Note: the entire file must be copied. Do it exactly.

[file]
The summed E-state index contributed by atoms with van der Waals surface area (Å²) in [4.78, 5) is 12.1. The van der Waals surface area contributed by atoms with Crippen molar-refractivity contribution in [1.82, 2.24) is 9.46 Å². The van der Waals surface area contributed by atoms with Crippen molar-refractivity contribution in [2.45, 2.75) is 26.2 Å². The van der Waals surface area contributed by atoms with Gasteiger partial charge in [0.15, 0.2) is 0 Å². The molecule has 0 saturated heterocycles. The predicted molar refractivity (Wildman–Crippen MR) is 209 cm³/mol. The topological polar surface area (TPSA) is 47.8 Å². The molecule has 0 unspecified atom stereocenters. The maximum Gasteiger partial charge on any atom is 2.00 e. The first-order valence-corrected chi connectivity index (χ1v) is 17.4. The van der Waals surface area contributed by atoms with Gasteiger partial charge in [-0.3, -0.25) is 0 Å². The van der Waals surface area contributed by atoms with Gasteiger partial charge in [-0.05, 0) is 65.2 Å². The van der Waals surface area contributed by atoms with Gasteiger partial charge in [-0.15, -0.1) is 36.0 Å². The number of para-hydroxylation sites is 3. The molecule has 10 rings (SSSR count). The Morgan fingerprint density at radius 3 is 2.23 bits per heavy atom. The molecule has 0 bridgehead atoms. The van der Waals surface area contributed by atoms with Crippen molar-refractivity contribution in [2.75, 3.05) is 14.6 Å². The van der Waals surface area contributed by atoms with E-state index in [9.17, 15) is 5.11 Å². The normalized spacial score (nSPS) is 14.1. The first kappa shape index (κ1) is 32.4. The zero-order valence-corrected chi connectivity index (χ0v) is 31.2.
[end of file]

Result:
The summed E-state index contributed by atoms with van der Waals surface area (Å²) in [4.78, 5) is 12.1. The van der Waals surface area contributed by atoms with Crippen molar-refractivity contribution in [1.82, 2.24) is 9.46 Å². The van der Waals surface area contributed by atoms with Crippen molar-refractivity contribution in [2.45, 2.75) is 26.2 Å². The van der Waals surface area contributed by atoms with Gasteiger partial charge in [0.15, 0.2) is 0 Å². The molecule has 0 saturated heterocycles. The predicted molar refractivity (Wildman–Crippen MR) is 209 cm³/mol. The topological polar surface area (TPSA) is 47.8 Å². The molecule has 0 unspecified atom stereocenters. The maximum Gasteiger partial charge on any atom is 2.00 e. The first-order valence-corrected chi connectivity index (χ1v) is 17.4. The van der Waals surface area contributed by atoms with Gasteiger partial charge in [-0.3, -0.25) is 0 Å². The van der Waals surface area contributed by atoms with Gasteiger partial charge in [-0.05, 0) is 65.2 Å². The van der Waals surface area contributed by atoms with Gasteiger partial charge in [-0.15, -0.1) is 36.0 Å². The number of para-hydroxylation sites is 3. The molecule has 10 rings (SSSR count). The Morgan fingerprint density at radius 3 is 2.23 bits per heavy atom. The molecule has 0 bridgehead atoms. The van der Waals surface area contributed by atoms with Crippen molar-refractivity contribution in [2.75, 3.05) is 14.6 Å². The van der Waals surface area contributed by atoms with E-state index in [9.17, 15) is 5.11 Å². The normalized spacial score (nSPS) is 14.1. The first kappa shape index (κ1) is 32.4. The zero-order valence-corrected chi connectivity index (χ0v) is 31.2.